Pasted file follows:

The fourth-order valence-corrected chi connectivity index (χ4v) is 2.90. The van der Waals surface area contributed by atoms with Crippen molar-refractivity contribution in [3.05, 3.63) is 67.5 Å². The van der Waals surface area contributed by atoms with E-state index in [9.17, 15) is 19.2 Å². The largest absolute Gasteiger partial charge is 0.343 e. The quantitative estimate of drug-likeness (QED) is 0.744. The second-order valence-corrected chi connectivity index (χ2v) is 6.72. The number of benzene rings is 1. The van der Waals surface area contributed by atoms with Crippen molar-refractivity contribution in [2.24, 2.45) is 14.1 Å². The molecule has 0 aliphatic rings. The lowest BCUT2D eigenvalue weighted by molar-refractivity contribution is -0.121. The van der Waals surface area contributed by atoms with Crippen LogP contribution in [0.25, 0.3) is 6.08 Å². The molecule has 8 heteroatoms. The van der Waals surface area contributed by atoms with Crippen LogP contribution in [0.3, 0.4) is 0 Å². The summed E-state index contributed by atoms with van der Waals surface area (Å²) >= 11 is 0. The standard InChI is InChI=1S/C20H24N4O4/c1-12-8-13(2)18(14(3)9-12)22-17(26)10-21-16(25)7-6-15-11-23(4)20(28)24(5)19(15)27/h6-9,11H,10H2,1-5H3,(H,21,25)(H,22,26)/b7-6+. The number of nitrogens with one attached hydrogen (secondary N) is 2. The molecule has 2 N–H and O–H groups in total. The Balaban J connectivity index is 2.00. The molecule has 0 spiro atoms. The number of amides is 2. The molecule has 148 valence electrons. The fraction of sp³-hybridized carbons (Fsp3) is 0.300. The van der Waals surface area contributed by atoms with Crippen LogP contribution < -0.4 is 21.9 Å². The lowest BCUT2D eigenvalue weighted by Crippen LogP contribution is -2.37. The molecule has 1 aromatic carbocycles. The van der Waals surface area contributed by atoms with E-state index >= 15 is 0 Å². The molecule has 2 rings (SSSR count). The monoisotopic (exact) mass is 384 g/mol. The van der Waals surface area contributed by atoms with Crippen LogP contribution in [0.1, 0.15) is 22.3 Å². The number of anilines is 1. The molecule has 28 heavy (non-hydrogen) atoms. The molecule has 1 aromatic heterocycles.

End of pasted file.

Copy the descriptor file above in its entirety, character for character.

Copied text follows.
The fourth-order valence-corrected chi connectivity index (χ4v) is 2.90. The van der Waals surface area contributed by atoms with Crippen molar-refractivity contribution in [3.05, 3.63) is 67.5 Å². The van der Waals surface area contributed by atoms with E-state index in [9.17, 15) is 19.2 Å². The largest absolute Gasteiger partial charge is 0.343 e. The quantitative estimate of drug-likeness (QED) is 0.744. The second-order valence-corrected chi connectivity index (χ2v) is 6.72. The number of benzene rings is 1. The van der Waals surface area contributed by atoms with Crippen molar-refractivity contribution in [2.24, 2.45) is 14.1 Å². The molecule has 0 aliphatic rings. The lowest BCUT2D eigenvalue weighted by molar-refractivity contribution is -0.121. The van der Waals surface area contributed by atoms with Crippen LogP contribution in [0.25, 0.3) is 6.08 Å². The molecule has 8 heteroatoms. The van der Waals surface area contributed by atoms with Crippen LogP contribution in [0.3, 0.4) is 0 Å². The summed E-state index contributed by atoms with van der Waals surface area (Å²) >= 11 is 0. The standard InChI is InChI=1S/C20H24N4O4/c1-12-8-13(2)18(14(3)9-12)22-17(26)10-21-16(25)7-6-15-11-23(4)20(28)24(5)19(15)27/h6-9,11H,10H2,1-5H3,(H,21,25)(H,22,26)/b7-6+. The number of nitrogens with one attached hydrogen (secondary N) is 2. The molecule has 2 N–H and O–H groups in total. The Balaban J connectivity index is 2.00. The molecule has 0 spiro atoms. The number of amides is 2. The molecule has 148 valence electrons. The fraction of sp³-hybridized carbons (Fsp3) is 0.300. The van der Waals surface area contributed by atoms with Crippen LogP contribution < -0.4 is 21.9 Å². The lowest BCUT2D eigenvalue weighted by Crippen LogP contribution is -2.37. The molecule has 1 aromatic carbocycles. The van der Waals surface area contributed by atoms with E-state index >= 15 is 0 Å². The molecule has 2 rings (SSSR count). The monoisotopic (exact) mass is 384 g/mol. The van der Waals surface area contributed by atoms with Crippen LogP contribution in [0.1, 0.15) is 22.3 Å². The number of anilines is 1. The molecule has 28 heavy (non-hydrogen) atoms. The molecule has 1 aromatic heterocycles.